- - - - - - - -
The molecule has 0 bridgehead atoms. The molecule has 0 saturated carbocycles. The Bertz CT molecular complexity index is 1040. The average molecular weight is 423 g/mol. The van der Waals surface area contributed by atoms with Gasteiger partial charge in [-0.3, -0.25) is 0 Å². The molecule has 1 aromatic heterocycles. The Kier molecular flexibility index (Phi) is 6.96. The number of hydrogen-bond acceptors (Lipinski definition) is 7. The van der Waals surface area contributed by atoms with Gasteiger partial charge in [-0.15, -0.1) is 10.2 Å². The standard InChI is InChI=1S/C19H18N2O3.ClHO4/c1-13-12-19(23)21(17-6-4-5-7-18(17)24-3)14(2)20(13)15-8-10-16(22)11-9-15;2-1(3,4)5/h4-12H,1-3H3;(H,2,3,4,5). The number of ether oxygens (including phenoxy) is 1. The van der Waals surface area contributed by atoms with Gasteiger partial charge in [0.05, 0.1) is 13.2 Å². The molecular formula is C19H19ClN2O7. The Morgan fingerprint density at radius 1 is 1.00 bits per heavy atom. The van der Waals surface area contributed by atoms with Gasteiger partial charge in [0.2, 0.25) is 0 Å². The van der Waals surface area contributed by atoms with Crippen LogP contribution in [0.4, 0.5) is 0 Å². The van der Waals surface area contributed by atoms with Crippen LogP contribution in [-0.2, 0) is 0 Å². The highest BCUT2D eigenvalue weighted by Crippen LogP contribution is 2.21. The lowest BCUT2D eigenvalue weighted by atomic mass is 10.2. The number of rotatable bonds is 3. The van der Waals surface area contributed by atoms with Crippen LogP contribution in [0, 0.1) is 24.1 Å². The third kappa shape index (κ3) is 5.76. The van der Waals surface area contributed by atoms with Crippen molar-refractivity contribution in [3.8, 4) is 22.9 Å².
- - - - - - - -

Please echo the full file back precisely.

The molecule has 0 bridgehead atoms. The molecule has 0 saturated carbocycles. The Bertz CT molecular complexity index is 1040. The average molecular weight is 423 g/mol. The van der Waals surface area contributed by atoms with Gasteiger partial charge in [-0.3, -0.25) is 0 Å². The molecule has 1 aromatic heterocycles. The Kier molecular flexibility index (Phi) is 6.96. The number of hydrogen-bond acceptors (Lipinski definition) is 7. The van der Waals surface area contributed by atoms with Gasteiger partial charge in [-0.15, -0.1) is 10.2 Å². The standard InChI is InChI=1S/C19H18N2O3.ClHO4/c1-13-12-19(23)21(17-6-4-5-7-18(17)24-3)14(2)20(13)15-8-10-16(22)11-9-15;2-1(3,4)5/h4-12H,1-3H3;(H,2,3,4,5). The number of ether oxygens (including phenoxy) is 1. The van der Waals surface area contributed by atoms with Gasteiger partial charge in [0.05, 0.1) is 13.2 Å². The molecular formula is C19H19ClN2O7. The Morgan fingerprint density at radius 1 is 1.00 bits per heavy atom. The van der Waals surface area contributed by atoms with Gasteiger partial charge in [0.2, 0.25) is 0 Å². The van der Waals surface area contributed by atoms with Crippen LogP contribution in [0.4, 0.5) is 0 Å². The van der Waals surface area contributed by atoms with Crippen LogP contribution in [-0.2, 0) is 0 Å². The highest BCUT2D eigenvalue weighted by Crippen LogP contribution is 2.21. The lowest BCUT2D eigenvalue weighted by atomic mass is 10.2. The number of rotatable bonds is 3. The van der Waals surface area contributed by atoms with Crippen LogP contribution in [0, 0.1) is 24.1 Å². The third kappa shape index (κ3) is 5.76. The van der Waals surface area contributed by atoms with Crippen molar-refractivity contribution in [3.8, 4) is 22.9 Å².